While technically true, its in the way Spurgeon went about playing his 53 games in a Wild Sweater- he was every bit as solid as a seasoned vet, and played like he belonged despite being 5'9"...and 21. While he's not as dynamic and explosive a skater as a scout would prefer to see from a kid his size, he has just crazy hockey smarts; he showed that he knew how to take a hit from on oncoming forward, made great first passes, and calmly moved the puck out of the zone; by season's end he was on the point quarterbacking the power play, which was something he excelled at in Spokane of the Western Hockey League- you know, things he's had to do in order to progress from level to level of hockey. He never lost his game at any point, like Justin Falk did; he never got hurt and had to miss time, nor be a healthy scratch (to my sometimes foggy recollection.) He made it hard to take him out of the lineup- not just that, but you could see as the season went on he became more confident with the puck; and for a team whose blueline looks to be a bit on the neutered side this fall, any added offense from him could be a huge boon to the team's fortunes.

And its because of this, albeit a small sample size, that subconsciously gave Nate and I the impression that he is a lock for a roster spot out of Training Camp this Fall (despite what I wrote the other day.) We just don't anticipate a sophomore slump, or a bad Training Camp; in a way Spurgeon lost his prospect status during the year and now we look at him as something else all together- a full-fledged roster player now.

And The #9 Wild Prospect Is...

(photo from The Hockey News)

Johan Larsson
Left Wing, 5'10" 198 lbs
Brynas IF (SEL) 4 Goals, 4 Assists in 43 Games

The second of three second round picks in 2010, Johan Larsson comes in at #9 with both a good resume and a lot to prove. Despite being less known than his North American prospect counterparts, Larsson spent most of last season as a 19 year-old playing in the Swedish Elite League where he put up respectable numbers for someone his age. He was also good enough for the Wild to sign him to a three year, $2.7 million entry-level contract this past May and will be counted on by Sweden to help lead their U-20 World Junior Championship team this December and January.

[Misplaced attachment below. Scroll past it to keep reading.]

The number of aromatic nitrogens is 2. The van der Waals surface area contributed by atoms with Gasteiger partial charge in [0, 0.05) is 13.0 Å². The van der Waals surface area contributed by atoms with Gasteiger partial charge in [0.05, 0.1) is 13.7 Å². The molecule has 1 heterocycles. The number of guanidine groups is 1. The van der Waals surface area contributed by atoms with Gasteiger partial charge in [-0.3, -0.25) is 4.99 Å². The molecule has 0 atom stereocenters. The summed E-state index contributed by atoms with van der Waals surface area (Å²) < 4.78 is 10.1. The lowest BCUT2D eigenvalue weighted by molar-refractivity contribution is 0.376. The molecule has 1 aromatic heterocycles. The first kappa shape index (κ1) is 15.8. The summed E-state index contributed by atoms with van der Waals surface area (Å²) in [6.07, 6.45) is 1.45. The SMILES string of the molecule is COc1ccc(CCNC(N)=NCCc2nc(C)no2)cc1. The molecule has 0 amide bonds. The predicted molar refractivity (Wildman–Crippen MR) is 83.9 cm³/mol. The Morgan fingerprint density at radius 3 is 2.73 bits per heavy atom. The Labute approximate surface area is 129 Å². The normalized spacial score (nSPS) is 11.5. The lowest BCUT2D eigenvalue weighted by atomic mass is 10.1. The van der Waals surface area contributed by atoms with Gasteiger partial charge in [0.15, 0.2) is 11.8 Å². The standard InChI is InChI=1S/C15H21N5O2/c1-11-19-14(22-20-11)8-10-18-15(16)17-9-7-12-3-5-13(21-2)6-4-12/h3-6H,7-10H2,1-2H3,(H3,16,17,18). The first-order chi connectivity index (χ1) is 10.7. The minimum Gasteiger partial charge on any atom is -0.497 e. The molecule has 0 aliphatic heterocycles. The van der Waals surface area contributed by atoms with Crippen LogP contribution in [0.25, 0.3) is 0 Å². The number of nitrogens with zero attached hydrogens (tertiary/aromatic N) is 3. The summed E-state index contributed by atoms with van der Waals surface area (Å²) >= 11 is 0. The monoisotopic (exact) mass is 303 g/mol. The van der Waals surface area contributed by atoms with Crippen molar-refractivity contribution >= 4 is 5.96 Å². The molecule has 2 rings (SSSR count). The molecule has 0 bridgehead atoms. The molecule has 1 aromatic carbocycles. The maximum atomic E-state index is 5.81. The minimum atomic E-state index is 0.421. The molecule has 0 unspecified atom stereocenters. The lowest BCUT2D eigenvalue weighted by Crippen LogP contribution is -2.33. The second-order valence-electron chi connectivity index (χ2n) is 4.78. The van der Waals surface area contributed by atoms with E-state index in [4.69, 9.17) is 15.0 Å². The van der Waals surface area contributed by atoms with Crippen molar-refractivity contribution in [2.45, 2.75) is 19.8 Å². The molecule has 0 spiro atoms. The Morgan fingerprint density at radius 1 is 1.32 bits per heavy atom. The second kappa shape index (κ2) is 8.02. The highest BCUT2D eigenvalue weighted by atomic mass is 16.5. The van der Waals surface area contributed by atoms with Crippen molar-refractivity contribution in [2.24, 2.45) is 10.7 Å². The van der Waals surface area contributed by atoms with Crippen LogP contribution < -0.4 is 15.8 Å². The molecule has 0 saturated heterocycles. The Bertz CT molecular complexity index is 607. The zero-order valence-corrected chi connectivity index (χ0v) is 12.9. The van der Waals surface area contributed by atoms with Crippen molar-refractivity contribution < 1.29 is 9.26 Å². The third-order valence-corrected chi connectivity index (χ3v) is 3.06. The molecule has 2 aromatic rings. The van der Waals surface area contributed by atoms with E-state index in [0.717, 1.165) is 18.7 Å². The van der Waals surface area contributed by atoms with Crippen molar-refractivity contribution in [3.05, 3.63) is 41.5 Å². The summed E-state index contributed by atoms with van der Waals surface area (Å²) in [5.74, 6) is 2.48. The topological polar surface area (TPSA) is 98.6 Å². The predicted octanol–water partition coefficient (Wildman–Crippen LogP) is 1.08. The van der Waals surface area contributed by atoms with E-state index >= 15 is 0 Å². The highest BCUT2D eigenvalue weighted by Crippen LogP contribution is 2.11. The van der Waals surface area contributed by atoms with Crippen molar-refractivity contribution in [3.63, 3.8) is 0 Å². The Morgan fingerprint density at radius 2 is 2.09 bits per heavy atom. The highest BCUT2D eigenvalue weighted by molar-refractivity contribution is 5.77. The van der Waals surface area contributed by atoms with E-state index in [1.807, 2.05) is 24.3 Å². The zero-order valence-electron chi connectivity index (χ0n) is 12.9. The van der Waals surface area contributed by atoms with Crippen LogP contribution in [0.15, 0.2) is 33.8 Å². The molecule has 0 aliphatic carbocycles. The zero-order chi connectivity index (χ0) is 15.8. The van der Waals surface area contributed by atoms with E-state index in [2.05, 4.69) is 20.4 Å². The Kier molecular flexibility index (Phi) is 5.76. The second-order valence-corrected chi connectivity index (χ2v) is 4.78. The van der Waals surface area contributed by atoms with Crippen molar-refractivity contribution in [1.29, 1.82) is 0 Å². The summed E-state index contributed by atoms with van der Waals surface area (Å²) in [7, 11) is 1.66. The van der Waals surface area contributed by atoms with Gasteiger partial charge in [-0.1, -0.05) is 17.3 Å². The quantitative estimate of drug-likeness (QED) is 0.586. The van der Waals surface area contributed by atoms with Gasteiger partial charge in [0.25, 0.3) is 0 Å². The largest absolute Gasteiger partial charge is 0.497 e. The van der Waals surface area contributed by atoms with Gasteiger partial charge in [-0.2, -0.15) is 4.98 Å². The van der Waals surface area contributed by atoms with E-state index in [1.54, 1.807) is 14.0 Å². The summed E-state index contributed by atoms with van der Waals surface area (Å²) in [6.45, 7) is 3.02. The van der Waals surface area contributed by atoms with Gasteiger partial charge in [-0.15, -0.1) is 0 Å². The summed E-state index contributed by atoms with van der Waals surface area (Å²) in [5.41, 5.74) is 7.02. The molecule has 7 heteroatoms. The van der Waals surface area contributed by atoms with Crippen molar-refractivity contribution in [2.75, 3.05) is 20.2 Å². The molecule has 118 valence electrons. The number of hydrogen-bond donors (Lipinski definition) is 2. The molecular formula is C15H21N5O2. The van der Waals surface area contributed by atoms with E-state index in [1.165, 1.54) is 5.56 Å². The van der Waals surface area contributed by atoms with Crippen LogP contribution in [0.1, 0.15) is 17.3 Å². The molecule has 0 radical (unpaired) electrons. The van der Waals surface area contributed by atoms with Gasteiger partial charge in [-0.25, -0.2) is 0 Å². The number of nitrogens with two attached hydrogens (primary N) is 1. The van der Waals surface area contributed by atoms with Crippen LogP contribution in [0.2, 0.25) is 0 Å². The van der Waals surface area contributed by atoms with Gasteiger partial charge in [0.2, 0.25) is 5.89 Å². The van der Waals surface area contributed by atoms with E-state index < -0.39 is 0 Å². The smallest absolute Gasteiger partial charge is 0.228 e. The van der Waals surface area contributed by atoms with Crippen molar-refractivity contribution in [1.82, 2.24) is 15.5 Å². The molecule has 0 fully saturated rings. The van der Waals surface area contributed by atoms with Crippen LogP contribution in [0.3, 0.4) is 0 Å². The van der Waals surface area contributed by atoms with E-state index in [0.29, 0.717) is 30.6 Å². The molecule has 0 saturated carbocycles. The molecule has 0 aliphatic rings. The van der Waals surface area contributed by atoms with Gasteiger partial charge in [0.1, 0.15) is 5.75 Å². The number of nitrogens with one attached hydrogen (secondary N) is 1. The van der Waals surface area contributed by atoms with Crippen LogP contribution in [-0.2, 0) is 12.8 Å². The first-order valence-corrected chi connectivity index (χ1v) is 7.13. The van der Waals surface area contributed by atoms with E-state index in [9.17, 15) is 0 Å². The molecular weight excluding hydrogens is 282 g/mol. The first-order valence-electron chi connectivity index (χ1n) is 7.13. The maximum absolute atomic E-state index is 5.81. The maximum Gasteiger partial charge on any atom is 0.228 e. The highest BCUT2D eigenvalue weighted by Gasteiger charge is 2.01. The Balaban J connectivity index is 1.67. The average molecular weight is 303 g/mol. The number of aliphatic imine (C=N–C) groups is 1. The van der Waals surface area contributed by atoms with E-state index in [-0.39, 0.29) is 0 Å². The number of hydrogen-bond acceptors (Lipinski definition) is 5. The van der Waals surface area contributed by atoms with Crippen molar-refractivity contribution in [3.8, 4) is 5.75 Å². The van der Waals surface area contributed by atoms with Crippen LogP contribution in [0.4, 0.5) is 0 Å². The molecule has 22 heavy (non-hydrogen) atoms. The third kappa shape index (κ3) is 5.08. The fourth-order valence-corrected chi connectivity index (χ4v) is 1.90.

It wasn't easy for Dan and I to place Larsson at the ninth spot. With flashes of scoring brilliance at last year's U-18 World Junior Championships - where he scored 6 goals and 8 assists in 5 games - and being on a scoring line with Mikael Granlund during Developmental Camp, Larsson can be a boost to the offense. At the same time, that doesn't define the Swede as he plays a very gritty game and is not afraid of setting up the cycle or creating offense from the boards. In some ways this leads him to be like the number ten prospect Colton Gillies and be a strong two-way player who brings it every shift. While he has a little more scoring upside than Gillies, it's still a player which every team needs. Despite not being the most consistent offensive player, Larsson can earn his keep without being a top scorer.

Although I wouldn't bet on Larsson becoming a fixture in the Minnesota top-six, the fact is that there's a guy with top-six potential and he's only the ninth-best Wild prospect. That's scary.

Previous Rankings:
#10: Colton Gillies
Introduction, Tapdancing and Some Missed Cuts

It's A Long Way To The Top...

...if you want to rock and roll run a top hockey organization.

It's hard to not be happy with the Wild right now. Between the moves General Manager Chuck Fletcher made, the great "Becoming Wild" series and the fact that in August all thirty teams have a shot at the playoffs, things are looking up in Minnesota after three straight seasons of missing the playoffs. The Wild have Dany Heatley, Devin Setoguchi and multiple top draft picks to gush over. But has much really changed?

A few months ago Jarick posted an article here on the value of defenseman Brent Burns where he felt that Burns would sign a six to eight year deal for on average $6.5 million. Obviously this was before Minnesota traded the defenseman to San Jose for what we considerto be a King's Ransom, but it was a little surprising to see him sign a five-year $28.8 million extension with the Sharks yesterday. That contract, which adds up to a $5.76 million cap hit, means Burns gives up a chance at free agency in which he would have been one of the top available defensemen and is something which shows a lot about how far the Wild truly are from the top echelon of the NHL.

$5.76 million is more than fair for Brent Burns but despite saying all the right things before the trade, it's hard to think that he would have re-signed for the same amount of money in Minnesota. $5.76 million for five seasons is a deal where fans would all be applauding Chuck Fletcher for locking up Burns after being the third-highest scoring defenseman while commenting on how our future looks great. That cap hit makes him starting next season the tenth-highest paid defenseman and for a player entering the prime of his career and who is only getting better San Jose could have picked up a steal; especially with Dan Boyle taking away some of the heat from Burns.

Now don't get me wrong, I'm happy with the haul Minnesota received for Burns. The Wild have historically been abysmal with asset management. After losing three thirty goal scorers for nothing, squandering countless draft picks and heavily relying on overpriced veterans, it's nice to get some talent back coming in while an elite talent leaves. But the fact remains that those elite talents continue to leave the State of Hockey like jobs leave Detroit.

It's easy to forget as nice as things look with the present regime that the two best free agents the team have signed were a player who came here to spite Chicago and a good defenseman who was disappointing because he wasn't great. Compared to the San Joses of the world who handle their assets well, get players to waive no-trade clauses and re-sign their stars that's pretty sad. The only "star" player Minnesota has resigned who had leverage (sorry Marian Gaborik's holdout) was Mikko Koivu and he didn't take a hometown discount despite being captain.